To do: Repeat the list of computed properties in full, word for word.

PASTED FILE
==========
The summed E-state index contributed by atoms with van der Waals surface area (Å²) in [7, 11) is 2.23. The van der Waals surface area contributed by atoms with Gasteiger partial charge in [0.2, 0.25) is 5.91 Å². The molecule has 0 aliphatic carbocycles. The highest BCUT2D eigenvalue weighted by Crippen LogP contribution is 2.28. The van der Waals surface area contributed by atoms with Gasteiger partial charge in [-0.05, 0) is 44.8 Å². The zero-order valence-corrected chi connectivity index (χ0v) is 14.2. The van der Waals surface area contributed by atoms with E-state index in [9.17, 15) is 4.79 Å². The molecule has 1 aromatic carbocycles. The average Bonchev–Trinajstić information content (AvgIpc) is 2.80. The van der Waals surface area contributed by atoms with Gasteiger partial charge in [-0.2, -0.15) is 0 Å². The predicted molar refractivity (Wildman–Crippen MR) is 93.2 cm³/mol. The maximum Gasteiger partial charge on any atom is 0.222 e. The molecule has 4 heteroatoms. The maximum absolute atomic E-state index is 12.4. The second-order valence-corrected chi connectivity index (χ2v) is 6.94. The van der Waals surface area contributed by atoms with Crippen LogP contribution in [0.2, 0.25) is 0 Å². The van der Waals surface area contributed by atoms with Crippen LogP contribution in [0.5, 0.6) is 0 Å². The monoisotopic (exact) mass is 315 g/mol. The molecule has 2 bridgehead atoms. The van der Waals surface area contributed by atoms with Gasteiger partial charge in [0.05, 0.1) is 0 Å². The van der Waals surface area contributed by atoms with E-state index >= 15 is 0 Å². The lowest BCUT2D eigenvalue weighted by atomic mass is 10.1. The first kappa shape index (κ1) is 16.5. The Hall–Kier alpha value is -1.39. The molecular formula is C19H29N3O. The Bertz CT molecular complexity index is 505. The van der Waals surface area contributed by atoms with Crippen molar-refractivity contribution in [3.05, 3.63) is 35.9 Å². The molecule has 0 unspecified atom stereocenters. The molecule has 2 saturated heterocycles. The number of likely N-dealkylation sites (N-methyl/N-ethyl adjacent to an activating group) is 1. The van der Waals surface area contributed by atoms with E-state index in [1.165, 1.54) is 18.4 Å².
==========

The summed E-state index contributed by atoms with van der Waals surface area (Å²) in [7, 11) is 2.23. The van der Waals surface area contributed by atoms with Gasteiger partial charge in [0.2, 0.25) is 5.91 Å². The molecule has 0 aliphatic carbocycles. The highest BCUT2D eigenvalue weighted by Crippen LogP contribution is 2.28. The van der Waals surface area contributed by atoms with Gasteiger partial charge in [-0.05, 0) is 44.8 Å². The zero-order valence-corrected chi connectivity index (χ0v) is 14.2. The van der Waals surface area contributed by atoms with E-state index in [9.17, 15) is 4.79 Å². The molecule has 1 aromatic carbocycles. The average Bonchev–Trinajstić information content (AvgIpc) is 2.80. The van der Waals surface area contributed by atoms with Gasteiger partial charge in [-0.2, -0.15) is 0 Å². The predicted molar refractivity (Wildman–Crippen MR) is 93.2 cm³/mol. The maximum Gasteiger partial charge on any atom is 0.222 e. The molecule has 4 heteroatoms. The maximum absolute atomic E-state index is 12.4. The second-order valence-corrected chi connectivity index (χ2v) is 6.94. The van der Waals surface area contributed by atoms with Crippen LogP contribution in [0.2, 0.25) is 0 Å². The van der Waals surface area contributed by atoms with Crippen LogP contribution in [0.5, 0.6) is 0 Å². The monoisotopic (exact) mass is 315 g/mol. The molecule has 2 bridgehead atoms. The van der Waals surface area contributed by atoms with Gasteiger partial charge in [0.05, 0.1) is 0 Å². The van der Waals surface area contributed by atoms with E-state index >= 15 is 0 Å². The lowest BCUT2D eigenvalue weighted by atomic mass is 10.1. The first kappa shape index (κ1) is 16.5. The Hall–Kier alpha value is -1.39. The molecular formula is C19H29N3O. The Bertz CT molecular complexity index is 505. The van der Waals surface area contributed by atoms with Crippen molar-refractivity contribution in [3.05, 3.63) is 35.9 Å². The molecule has 0 unspecified atom stereocenters. The molecule has 2 saturated heterocycles. The number of likely N-dealkylation sites (N-methyl/N-ethyl adjacent to an activating group) is 1. The van der Waals surface area contributed by atoms with E-state index in [1.165, 1.54) is 18.4 Å².